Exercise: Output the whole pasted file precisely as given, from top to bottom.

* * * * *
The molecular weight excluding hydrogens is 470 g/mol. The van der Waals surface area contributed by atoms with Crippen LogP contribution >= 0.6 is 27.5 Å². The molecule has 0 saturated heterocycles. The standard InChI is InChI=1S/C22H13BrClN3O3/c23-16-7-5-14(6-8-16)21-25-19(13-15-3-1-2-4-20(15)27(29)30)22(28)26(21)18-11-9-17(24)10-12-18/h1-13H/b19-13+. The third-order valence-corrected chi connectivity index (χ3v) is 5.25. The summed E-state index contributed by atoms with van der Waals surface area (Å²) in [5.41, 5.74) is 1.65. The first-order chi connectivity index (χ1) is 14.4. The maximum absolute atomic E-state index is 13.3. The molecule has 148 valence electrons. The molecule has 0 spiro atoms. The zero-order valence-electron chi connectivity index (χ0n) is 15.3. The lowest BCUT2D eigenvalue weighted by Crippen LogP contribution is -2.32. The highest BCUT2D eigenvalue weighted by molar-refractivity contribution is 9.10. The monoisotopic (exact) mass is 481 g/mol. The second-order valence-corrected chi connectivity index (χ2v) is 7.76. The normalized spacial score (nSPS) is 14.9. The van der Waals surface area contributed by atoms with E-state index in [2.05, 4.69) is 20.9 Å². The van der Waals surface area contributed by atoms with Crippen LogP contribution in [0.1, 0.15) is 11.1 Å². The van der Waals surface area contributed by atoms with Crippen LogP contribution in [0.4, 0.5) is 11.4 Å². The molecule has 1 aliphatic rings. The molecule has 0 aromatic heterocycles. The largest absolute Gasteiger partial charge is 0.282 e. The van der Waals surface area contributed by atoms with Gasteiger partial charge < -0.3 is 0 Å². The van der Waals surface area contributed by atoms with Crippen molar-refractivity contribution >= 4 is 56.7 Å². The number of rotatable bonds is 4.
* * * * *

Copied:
The molecular weight excluding hydrogens is 470 g/mol. The van der Waals surface area contributed by atoms with Crippen LogP contribution >= 0.6 is 27.5 Å². The molecule has 0 saturated heterocycles. The standard InChI is InChI=1S/C22H13BrClN3O3/c23-16-7-5-14(6-8-16)21-25-19(13-15-3-1-2-4-20(15)27(29)30)22(28)26(21)18-11-9-17(24)10-12-18/h1-13H/b19-13+. The third-order valence-corrected chi connectivity index (χ3v) is 5.25. The summed E-state index contributed by atoms with van der Waals surface area (Å²) in [5.41, 5.74) is 1.65. The first-order chi connectivity index (χ1) is 14.4. The maximum absolute atomic E-state index is 13.3. The molecule has 148 valence electrons. The molecule has 0 spiro atoms. The zero-order valence-electron chi connectivity index (χ0n) is 15.3. The lowest BCUT2D eigenvalue weighted by Crippen LogP contribution is -2.32. The highest BCUT2D eigenvalue weighted by molar-refractivity contribution is 9.10. The monoisotopic (exact) mass is 481 g/mol. The second-order valence-corrected chi connectivity index (χ2v) is 7.76. The normalized spacial score (nSPS) is 14.9. The van der Waals surface area contributed by atoms with E-state index in [2.05, 4.69) is 20.9 Å². The van der Waals surface area contributed by atoms with Crippen LogP contribution in [0.1, 0.15) is 11.1 Å². The van der Waals surface area contributed by atoms with Crippen LogP contribution in [0.4, 0.5) is 11.4 Å². The molecule has 1 aliphatic rings. The molecule has 0 aromatic heterocycles. The largest absolute Gasteiger partial charge is 0.282 e. The van der Waals surface area contributed by atoms with Gasteiger partial charge < -0.3 is 0 Å². The van der Waals surface area contributed by atoms with Crippen molar-refractivity contribution >= 4 is 56.7 Å². The number of rotatable bonds is 4.